I is the subject, all the others – him, her and them  – are not so they are in objective case, but only him is the direct object here. So, objective case is NOT Accusative. So… what IS the Accusative then? Well…  it is kind of the German case for the direct object. Whatever is the direct object in English will be in Accusative in German. Not always. But we’ll get to that later.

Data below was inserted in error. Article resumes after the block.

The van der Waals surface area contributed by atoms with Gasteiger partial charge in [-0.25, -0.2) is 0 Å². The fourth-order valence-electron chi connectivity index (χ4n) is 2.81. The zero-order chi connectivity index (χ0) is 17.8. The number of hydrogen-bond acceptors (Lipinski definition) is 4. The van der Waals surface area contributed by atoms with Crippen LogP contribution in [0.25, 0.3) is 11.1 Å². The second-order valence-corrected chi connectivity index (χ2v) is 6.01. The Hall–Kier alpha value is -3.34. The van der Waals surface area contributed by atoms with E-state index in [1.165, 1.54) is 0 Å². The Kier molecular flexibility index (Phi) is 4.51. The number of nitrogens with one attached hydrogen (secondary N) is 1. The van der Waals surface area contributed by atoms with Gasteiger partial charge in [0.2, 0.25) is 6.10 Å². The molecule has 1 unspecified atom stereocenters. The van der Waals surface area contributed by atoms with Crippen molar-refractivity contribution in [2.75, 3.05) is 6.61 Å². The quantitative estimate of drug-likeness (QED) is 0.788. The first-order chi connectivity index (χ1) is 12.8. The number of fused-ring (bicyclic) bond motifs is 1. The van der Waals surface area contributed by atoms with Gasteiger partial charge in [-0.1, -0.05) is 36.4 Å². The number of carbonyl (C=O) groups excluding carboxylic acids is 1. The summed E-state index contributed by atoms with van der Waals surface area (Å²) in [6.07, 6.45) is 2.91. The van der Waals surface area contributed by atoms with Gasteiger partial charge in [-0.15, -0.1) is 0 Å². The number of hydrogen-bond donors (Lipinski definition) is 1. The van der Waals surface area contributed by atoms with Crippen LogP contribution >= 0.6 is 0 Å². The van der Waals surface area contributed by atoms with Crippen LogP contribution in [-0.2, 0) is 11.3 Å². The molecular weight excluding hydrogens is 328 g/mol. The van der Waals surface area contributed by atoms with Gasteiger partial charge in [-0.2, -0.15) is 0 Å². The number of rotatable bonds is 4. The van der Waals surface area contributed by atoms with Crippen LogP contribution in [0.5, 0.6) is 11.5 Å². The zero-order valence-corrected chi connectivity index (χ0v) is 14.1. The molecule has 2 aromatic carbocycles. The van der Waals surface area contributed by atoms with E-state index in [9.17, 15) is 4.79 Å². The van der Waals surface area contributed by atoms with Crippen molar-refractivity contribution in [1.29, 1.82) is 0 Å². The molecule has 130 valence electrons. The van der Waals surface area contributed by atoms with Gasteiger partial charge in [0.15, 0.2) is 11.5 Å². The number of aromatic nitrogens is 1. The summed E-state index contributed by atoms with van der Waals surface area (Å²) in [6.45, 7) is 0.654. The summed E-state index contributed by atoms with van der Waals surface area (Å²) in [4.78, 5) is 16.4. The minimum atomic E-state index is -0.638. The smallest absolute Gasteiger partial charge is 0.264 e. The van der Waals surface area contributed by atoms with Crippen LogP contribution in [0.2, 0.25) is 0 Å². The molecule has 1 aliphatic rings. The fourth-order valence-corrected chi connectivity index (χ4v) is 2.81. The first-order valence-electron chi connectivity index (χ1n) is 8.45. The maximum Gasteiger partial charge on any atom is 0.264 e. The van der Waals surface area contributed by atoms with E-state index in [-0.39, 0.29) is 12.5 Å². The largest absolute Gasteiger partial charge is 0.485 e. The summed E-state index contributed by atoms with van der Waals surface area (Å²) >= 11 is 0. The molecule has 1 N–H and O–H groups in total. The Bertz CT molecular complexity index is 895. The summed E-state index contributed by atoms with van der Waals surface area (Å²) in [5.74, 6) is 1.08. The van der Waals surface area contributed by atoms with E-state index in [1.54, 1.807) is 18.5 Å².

Now,  I know everybody is always looking to find out what the cases mean, like… what their core idea is. But to be frank, I don’t think that it makes much sense for Accusative. Sure… it is pretty close to the direct object of English or the Romance language. So we could assume that the function is the same. And it is. But what is this function, anyway?  Sometimes you can read, that the direct object “experiences” the action. English Wikipedia says the direct object is “the one acted upon”. Okay. But how exactly is a woman who changes her dress experiencing anything if I watch her from afar? How does that affect her? Exactly. Not a bit. So why is it then that she got a restraining order against m…. oh wait… that doesn’t belong here I guess. Let me use a different example… how does a radio host experience your hearing him?  Or let’s take another example. A philosopher explains the sense of life to you… who’s the one making an experience? You? Well, grammatically, it is the sense of life. It is the one experiencing the explaining. Sense of life is the direct object.